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Finland to offer cutting-edge child cancer therapy

Finland is piloting a costly cancer therapy for children suffering from leukemia that involves giving patients genetically modified immune cells.

Kaksi laboratoriohoitajaa käyttävät CliniMACS-konetta.
Image: Tero Kyllönen / Yle

Following the lead of the Unites Stated and other Nordics, Finland will now provide CAR-T cell therapy, stimulating the immune system to fight cancer.

In the 1960s, most children in Finland diagnosed with leukemia, a cancer of the white blood cells, died within a year. But today stem cell therapies have raised the survival rate for childhood leukemia to 80 percent. Another ten children a year in Finland could benefit from cutting-edge cancer therapy, which will now be offered at university hospitals in Helsinki and Turku.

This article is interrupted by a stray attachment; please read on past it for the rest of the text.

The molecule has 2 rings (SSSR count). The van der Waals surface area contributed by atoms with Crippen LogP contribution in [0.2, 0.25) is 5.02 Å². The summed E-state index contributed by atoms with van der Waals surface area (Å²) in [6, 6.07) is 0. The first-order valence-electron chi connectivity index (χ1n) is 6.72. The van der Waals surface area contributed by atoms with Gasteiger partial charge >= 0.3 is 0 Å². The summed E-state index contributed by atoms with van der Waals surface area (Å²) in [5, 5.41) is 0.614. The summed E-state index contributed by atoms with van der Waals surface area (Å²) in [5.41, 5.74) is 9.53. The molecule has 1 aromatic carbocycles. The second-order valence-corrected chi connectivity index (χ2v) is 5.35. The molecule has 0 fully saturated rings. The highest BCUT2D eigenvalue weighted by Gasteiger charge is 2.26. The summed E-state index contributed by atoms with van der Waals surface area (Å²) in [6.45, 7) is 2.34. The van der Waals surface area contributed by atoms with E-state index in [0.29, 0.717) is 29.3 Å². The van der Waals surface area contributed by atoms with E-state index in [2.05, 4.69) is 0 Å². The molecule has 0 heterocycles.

The treatment centres on laboratory-engineered T cells being infused back into the patient where they recognise and destroy cancer cells.

Trials have shown that a single treatment may be enough for leukemia to go into remission. The European Medicines Agency approved commercial CAR-T cell therapies last autumn.

”The therapy cost about half a million dollars when it launched on the US market last year, but now the price has come down to about 300,000 euros for one dose,” explained Maija Itälä-Remes, who heads Turku University’s stem cell programme.

Last hope

Itälä-Remes said the treatment may be a viable option for about ten young leukemia patients annually.

The Finnish Medicines Agency Fimea said CAR-T cell therapy was a cost-effective treatment option for acute lymphoblastic leukemia, even with the price tag initially reaching 450,000 euros.

”While early results are promising, we know little about long-term effects, as the therapy also damages healthy cells,” she said.

British cancer scientist Mel Greaves has meanwhile suggested that babies’ reduced contact with germs is causing their immune systems to react in abnormal ways to infections, potentially triggering mutations resulting in childhood leukemia.

Itälä-Remes of Turku University Hospital said that while much research has focused on the relationship between infections and cancer, results have been inconclusive.

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